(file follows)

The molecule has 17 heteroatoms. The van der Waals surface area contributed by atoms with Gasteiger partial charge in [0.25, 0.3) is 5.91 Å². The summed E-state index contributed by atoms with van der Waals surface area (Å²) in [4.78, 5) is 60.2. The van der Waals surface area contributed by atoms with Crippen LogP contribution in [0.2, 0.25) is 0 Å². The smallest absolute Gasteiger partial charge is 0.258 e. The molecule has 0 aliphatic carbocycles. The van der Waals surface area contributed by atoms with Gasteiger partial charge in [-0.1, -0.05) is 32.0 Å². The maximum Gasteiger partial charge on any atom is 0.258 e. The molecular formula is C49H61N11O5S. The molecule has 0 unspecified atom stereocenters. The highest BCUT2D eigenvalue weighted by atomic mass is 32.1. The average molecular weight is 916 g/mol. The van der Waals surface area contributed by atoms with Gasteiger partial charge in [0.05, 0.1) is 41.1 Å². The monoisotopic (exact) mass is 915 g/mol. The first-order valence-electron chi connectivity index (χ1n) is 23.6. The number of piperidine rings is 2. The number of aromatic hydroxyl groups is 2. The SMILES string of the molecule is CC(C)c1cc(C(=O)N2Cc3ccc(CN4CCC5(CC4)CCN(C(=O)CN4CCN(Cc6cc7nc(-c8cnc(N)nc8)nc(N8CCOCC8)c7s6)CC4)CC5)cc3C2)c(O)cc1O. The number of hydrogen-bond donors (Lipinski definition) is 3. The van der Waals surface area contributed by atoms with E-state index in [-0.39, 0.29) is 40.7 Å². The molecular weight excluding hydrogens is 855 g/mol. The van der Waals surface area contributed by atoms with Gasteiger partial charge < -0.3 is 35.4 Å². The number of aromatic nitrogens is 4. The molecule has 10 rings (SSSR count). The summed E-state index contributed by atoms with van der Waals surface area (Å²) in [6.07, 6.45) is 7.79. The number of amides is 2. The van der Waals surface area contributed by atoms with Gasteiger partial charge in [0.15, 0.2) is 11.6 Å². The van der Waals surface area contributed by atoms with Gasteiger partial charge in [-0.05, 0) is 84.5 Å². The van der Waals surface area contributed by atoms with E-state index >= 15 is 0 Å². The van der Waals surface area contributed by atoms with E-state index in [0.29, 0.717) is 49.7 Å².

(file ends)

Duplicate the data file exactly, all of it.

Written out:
The molecule has 17 heteroatoms. The van der Waals surface area contributed by atoms with Gasteiger partial charge in [0.25, 0.3) is 5.91 Å². The summed E-state index contributed by atoms with van der Waals surface area (Å²) in [4.78, 5) is 60.2. The van der Waals surface area contributed by atoms with Crippen LogP contribution in [0.2, 0.25) is 0 Å². The smallest absolute Gasteiger partial charge is 0.258 e. The molecule has 0 aliphatic carbocycles. The van der Waals surface area contributed by atoms with Gasteiger partial charge in [-0.1, -0.05) is 32.0 Å². The maximum Gasteiger partial charge on any atom is 0.258 e. The molecular formula is C49H61N11O5S. The molecule has 0 unspecified atom stereocenters. The highest BCUT2D eigenvalue weighted by atomic mass is 32.1. The average molecular weight is 916 g/mol. The van der Waals surface area contributed by atoms with Gasteiger partial charge in [0.05, 0.1) is 41.1 Å². The monoisotopic (exact) mass is 915 g/mol. The first-order valence-electron chi connectivity index (χ1n) is 23.6. The number of piperidine rings is 2. The number of aromatic hydroxyl groups is 2. The SMILES string of the molecule is CC(C)c1cc(C(=O)N2Cc3ccc(CN4CCC5(CC4)CCN(C(=O)CN4CCN(Cc6cc7nc(-c8cnc(N)nc8)nc(N8CCOCC8)c7s6)CC4)CC5)cc3C2)c(O)cc1O. The number of hydrogen-bond donors (Lipinski definition) is 3. The van der Waals surface area contributed by atoms with E-state index in [-0.39, 0.29) is 40.7 Å². The molecular weight excluding hydrogens is 855 g/mol. The van der Waals surface area contributed by atoms with Gasteiger partial charge < -0.3 is 35.4 Å². The number of aromatic nitrogens is 4. The molecule has 10 rings (SSSR count). The summed E-state index contributed by atoms with van der Waals surface area (Å²) in [6.07, 6.45) is 7.79. The number of amides is 2. The van der Waals surface area contributed by atoms with Gasteiger partial charge in [0.15, 0.2) is 11.6 Å². The van der Waals surface area contributed by atoms with Gasteiger partial charge in [-0.05, 0) is 84.5 Å². The van der Waals surface area contributed by atoms with E-state index >= 15 is 0 Å². The van der Waals surface area contributed by atoms with E-state index in [0.29, 0.717) is 49.7 Å².